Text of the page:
Five years before that, when Singapore was still a part of Malaysia, race riots in that city ultimately led to the breakaway of Singapore as a state dominated by ethnic Chinese, as it remains to this very day.

In recent years, Malaysia’s racial strife has focused increasingly on its restive and impoverished Indian population, who are mostly descended from Tamil immigrants who arrived in the 19th century as laborers.

In November 2007, thousands of Indians rioted in Kuala Lumpur during a visit to the country by Britain’s Queen Elizabeth. A group calling itself the Hindu Rights Action Force (Hindraf) demanded that the British government pay $4 trillion in damages for what the group described as "150 years of exploitation" of Indians by their former colonial masters.

Although that demonstration dealt with abuse by British colonial rulers, the rioters also vented their rage at the dominant Malay and Chinese communities of Malaysia.

"Our community is backward, our schools are dilapidated. We are the last in the line for jobs, scholarships, health benefits," Indian opposition lawmaker Kulasegaran Murugesan told Time Magazine at the time.

Uthayakumar Ponnusamy, Hindraf's legal adviser, complained that "for over a decade we have been appealing to the government for help to alleviate our poverty but all our appeals had [fallen] on deaf ears. The British brought us here, exploited us for 150 years and left us to the mercy of a Malay Muslim government. They should compensate us now."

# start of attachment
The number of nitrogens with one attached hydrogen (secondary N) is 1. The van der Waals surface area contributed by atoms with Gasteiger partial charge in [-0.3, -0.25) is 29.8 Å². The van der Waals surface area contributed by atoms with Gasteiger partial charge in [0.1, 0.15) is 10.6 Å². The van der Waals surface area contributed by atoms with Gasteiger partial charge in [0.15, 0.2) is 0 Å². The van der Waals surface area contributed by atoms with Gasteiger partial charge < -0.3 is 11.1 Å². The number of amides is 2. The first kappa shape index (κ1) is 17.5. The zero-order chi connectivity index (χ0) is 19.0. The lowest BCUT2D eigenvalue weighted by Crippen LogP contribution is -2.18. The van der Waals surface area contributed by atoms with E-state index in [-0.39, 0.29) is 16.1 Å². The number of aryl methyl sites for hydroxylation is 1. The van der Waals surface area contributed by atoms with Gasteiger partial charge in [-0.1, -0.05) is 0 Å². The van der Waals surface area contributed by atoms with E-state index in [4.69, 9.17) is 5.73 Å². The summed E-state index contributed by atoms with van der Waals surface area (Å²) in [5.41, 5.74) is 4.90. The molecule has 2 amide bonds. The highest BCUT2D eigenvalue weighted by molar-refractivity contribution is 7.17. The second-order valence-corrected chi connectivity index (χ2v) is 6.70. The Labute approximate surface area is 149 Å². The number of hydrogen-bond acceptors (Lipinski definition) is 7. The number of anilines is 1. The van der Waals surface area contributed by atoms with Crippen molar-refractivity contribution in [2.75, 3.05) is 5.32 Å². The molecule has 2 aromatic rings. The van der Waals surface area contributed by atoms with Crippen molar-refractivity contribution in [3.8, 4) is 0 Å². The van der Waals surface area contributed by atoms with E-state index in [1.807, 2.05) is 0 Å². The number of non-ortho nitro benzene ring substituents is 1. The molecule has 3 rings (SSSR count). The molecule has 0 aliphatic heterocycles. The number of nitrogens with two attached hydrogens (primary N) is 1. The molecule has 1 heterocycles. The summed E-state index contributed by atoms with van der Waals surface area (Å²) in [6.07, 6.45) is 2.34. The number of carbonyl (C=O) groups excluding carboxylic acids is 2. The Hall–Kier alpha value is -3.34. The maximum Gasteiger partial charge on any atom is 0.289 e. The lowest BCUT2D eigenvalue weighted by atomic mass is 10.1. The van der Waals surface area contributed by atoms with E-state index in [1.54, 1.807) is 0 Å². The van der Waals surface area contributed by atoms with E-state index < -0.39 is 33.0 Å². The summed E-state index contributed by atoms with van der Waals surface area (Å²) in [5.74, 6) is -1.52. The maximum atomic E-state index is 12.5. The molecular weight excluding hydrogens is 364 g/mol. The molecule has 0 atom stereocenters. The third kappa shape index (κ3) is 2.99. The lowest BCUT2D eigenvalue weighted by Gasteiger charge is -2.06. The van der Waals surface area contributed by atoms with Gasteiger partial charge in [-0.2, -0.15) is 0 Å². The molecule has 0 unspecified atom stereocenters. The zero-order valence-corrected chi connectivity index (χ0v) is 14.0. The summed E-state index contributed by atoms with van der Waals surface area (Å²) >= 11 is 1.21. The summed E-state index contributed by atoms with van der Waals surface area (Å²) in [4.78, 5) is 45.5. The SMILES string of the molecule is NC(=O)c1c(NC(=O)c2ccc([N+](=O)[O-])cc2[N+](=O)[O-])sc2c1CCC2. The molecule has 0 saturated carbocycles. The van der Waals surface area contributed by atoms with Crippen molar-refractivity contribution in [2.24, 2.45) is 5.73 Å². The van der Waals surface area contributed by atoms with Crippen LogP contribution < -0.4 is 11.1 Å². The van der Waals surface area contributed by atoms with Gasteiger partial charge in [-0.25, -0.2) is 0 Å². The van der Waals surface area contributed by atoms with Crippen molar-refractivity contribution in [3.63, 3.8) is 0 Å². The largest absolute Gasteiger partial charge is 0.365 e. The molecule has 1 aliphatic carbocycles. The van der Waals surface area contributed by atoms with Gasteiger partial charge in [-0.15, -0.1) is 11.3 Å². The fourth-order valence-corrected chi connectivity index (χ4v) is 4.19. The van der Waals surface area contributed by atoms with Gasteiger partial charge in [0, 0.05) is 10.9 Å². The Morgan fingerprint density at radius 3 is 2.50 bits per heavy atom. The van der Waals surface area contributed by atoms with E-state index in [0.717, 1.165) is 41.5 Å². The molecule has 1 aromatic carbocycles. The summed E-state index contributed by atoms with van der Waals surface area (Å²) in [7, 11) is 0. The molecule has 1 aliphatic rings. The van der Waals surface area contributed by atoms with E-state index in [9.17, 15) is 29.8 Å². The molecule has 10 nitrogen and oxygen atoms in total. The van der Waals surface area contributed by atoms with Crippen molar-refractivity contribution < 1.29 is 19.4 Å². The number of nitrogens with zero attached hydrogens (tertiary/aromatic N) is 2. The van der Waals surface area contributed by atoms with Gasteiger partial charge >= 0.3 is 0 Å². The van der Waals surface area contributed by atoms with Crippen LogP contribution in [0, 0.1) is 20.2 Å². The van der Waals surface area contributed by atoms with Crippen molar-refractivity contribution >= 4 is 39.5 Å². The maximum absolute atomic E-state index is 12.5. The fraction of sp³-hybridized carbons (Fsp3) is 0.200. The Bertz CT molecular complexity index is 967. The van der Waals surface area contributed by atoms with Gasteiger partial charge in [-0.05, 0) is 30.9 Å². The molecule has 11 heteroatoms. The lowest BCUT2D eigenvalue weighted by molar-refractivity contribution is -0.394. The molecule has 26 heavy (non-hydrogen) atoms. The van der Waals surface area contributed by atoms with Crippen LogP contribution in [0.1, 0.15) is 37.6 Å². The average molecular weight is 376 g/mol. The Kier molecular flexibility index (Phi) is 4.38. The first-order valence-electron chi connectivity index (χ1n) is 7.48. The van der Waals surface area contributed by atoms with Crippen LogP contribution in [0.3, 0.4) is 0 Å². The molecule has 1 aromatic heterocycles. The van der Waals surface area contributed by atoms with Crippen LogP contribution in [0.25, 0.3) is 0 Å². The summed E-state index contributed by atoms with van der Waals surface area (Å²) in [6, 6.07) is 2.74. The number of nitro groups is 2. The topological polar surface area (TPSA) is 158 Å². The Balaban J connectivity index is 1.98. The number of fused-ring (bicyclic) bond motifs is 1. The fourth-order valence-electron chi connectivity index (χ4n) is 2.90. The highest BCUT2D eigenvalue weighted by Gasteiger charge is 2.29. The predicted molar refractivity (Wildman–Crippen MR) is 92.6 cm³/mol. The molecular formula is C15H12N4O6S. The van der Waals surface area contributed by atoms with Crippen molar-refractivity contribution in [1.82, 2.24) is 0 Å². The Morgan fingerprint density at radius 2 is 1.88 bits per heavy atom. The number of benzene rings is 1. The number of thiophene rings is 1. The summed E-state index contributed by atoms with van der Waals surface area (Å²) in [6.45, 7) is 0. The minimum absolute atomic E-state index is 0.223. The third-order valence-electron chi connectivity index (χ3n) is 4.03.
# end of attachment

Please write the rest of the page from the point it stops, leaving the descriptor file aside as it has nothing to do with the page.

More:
After the recent election, the victorious Malaysian Premier Najib Razak of the Barisan Nasional coalition appointed a new Cabinet that includes five ethnic Indians, including even P. Wayathamoorthy, chairman of Hindraf.

In addition, the Malaysian Indian Congress, which is the country’s biggest ethnic Indian political party, snared four positions in the government, with party president G. Palanivel being named minister of natural resources and environment.

"Over the past months and years, divisions have opened up in Malaysian society. Now it is time for all of us, in government and beyond, to put the bitterness behind us," Najib said. "Together we will act to bring about national reconciliation, secure Malaysia's economic future and build a stronger, more harmonious society."

The Barisan Nasional has historically been accused of discrimination against the country’s Indian and Chinese minorities.

However, two weeks after the election, Najib is being accused of electoral fraud by Anwar Ibrahim, leader of the opposition Pakatan Rakyat alliance, which disputes the results.

Ibrahim, in fact, introduced racial enmity in his comments, by suggesting that “planeloads of Bangladeshis” were brought into Malaysia to illegally vote for Barisan Nasional, thereby allowing Najib to “steal” the election. Rallies by Ibrahim have attracted tens of thousands of people across the country.

However, perhaps as a conciliatory gesture, Anwar has also spoken out in favor of the nation’s minorities and the poor.

"We want a policy that we can share and give a sense of confidence to all," he said. "More than half a century after independence, we don't want poor Malays to be marginalized or Chinese to feel discriminated and Indians ignored."

Regardless of how the election quandary is resolved, it is likely that race will continue to play a dominant role in Malaysia's body politic.